> Abortion is governed by core statute and common law but is also subject to further specific regulation and professional and clinical standards. In addition, the professional standards, regulation, criminal and civil law that apply to other aspects of clinical care also apply to abortion – for example, the law relating to informed consent and the professional standards set by the GMC (General Medical Council) to support patients and treat them as individuals, respecting their dignity and privacy.
> There have been several criminal prosecutions in recent years relating to abortion. In addition, there have been a number of cases where women have purposefully exposed themselves to the risk of prosecution, or where individuals have deliberately, and unsuccessfully, sought prosecutions of doctors who authorise or carry out abortions.
Cultural rights threatened by global avalanche of hate, says Special Rapporteur
The UN Special Rapporteur in the field of cultural rights, Karima Bennoune, told the Human Rights Council in Geneva: “We face a global avalanche of hate in the form of rising fundamentalism and extremism around the world. This must be tackled with urgency, using a human rights approach. Culture and cultural rights are critical components of this response”.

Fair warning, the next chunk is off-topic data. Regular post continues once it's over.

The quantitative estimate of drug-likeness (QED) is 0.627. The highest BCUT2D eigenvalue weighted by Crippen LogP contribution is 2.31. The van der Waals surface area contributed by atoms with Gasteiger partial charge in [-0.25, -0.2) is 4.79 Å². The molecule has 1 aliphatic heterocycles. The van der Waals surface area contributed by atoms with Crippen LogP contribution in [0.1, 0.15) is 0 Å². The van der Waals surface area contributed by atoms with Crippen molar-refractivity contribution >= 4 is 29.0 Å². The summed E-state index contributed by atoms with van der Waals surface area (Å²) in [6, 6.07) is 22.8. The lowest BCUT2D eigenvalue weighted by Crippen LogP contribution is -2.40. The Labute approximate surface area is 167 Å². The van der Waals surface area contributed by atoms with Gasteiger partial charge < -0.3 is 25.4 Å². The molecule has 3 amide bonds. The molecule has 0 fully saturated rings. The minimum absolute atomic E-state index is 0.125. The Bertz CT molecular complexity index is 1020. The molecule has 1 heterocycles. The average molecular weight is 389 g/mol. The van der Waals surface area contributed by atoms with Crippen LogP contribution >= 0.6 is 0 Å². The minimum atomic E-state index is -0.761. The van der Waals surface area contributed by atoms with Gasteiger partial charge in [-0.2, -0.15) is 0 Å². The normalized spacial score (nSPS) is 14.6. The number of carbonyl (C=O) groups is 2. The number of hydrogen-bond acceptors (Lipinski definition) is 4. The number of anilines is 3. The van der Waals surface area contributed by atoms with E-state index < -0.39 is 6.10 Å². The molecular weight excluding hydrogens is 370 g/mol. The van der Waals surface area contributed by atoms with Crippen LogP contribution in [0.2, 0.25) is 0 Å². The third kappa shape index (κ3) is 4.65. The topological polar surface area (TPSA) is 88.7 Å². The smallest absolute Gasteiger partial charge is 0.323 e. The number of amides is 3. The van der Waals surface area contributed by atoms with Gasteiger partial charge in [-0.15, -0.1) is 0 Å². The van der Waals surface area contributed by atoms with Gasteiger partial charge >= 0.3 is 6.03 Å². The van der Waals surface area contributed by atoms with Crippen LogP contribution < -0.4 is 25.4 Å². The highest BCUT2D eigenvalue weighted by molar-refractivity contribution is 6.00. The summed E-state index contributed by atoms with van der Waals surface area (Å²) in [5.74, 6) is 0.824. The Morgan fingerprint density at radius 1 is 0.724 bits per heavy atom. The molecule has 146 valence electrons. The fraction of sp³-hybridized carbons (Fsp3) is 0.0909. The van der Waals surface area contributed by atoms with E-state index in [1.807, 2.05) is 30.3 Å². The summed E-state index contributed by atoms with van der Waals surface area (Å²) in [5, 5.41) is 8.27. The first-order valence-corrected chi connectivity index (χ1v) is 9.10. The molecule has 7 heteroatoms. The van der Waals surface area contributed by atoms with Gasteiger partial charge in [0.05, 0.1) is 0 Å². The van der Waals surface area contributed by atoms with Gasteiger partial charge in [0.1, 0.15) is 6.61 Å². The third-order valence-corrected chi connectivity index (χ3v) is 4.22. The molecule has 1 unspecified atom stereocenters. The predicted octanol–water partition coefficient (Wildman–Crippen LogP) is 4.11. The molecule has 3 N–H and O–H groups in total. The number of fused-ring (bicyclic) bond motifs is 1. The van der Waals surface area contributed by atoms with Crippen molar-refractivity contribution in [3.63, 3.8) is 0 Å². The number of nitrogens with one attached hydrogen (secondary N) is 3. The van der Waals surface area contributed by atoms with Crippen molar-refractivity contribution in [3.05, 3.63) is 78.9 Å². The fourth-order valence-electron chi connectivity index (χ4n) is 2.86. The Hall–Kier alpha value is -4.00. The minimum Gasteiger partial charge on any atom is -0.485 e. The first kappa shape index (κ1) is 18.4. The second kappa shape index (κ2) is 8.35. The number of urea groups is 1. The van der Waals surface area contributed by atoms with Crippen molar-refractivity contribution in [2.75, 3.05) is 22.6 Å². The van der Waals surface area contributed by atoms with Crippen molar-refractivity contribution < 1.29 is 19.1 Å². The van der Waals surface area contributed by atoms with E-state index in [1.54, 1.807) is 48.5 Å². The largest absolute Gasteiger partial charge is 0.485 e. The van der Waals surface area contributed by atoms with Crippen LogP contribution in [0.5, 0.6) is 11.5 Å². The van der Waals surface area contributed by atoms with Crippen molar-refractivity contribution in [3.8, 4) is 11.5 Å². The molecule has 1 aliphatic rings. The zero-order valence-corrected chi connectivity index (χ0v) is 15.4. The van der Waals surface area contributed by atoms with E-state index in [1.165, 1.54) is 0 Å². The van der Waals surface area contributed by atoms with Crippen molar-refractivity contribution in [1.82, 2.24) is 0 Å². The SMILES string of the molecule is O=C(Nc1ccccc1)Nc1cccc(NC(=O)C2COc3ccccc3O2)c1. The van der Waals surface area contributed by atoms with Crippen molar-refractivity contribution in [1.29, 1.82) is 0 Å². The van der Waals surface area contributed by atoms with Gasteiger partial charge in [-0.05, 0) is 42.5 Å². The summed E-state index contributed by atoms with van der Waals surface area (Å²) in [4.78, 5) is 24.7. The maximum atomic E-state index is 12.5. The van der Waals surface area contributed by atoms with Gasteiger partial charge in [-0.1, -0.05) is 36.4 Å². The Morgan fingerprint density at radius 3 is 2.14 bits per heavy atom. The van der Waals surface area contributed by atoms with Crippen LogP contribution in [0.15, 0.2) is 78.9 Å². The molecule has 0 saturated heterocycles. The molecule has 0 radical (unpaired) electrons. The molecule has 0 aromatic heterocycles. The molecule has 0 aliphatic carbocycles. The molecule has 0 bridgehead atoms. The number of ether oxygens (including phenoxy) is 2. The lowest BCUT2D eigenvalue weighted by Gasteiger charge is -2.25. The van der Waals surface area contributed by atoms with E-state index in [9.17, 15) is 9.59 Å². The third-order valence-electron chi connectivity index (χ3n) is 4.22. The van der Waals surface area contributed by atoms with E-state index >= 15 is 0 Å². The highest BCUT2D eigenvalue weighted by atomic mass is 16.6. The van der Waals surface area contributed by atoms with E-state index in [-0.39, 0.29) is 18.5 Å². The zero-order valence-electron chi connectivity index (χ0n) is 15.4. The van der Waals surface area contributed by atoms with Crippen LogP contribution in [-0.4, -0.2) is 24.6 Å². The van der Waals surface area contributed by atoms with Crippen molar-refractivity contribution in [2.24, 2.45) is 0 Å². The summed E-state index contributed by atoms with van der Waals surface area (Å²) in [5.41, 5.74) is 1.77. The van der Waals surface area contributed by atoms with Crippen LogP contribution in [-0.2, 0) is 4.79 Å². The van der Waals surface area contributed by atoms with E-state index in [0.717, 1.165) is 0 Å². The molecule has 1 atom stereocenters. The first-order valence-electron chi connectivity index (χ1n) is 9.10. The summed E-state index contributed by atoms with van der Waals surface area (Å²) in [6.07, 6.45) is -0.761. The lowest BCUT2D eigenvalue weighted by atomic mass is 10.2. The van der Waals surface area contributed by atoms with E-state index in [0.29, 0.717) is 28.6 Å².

The Special Rapporteur is deeply concerned at the normalization of fundamentalist and extremist ideology and rhetoric in many political, cultural and media contexts, in diverse forms and in all regions of the world, and the increasing embrace they find in mainstream political parties and candidates.
In her report to the UN Human Rights Council, the expert highlights how diverse fundamentalist and extremist ideologies have in common a mindset based on intolerance of differences and pluralism, and all attempt to stamp out cultural diversity and dissent.
In the report, the Special Rapporteur points to cases from all regions where fundamentalist and extremist ideology has motivated abuses of cultural rights by state and non-state actors; she condemns attacks on freedom of artistic expression in Russia, Saudi Arabia, India and Iran, and on intellectuals in Bangladesh. Ms. Bennoune said diverse forms of fundamentalism and extremism, though sometimes viewed as opponents, often actually reinforce each other. “One form of fundamentalism or extremism is not a justification for another. Each is a reinforcing reminder of the global humanist crisis that lies before us. We must break out of this vicious circle that will leave youth globally facing a political landscape offering only a bleak choice of competing extremisms”.
Last week, we learned that a young woman aged 19 had been sentenced to prison for "homicide" in Rivera, in Uruguay. She had given birth in the bathroom of her house, unaware that she was even pregnant. Yet she was found guilty of manslaughter for having "aborted" the pregnancy.
In a letter to the authorities, we are demanding her immediate release and the intervention of all the State institutions involved, to ensure she is released. (MORE DETAILS)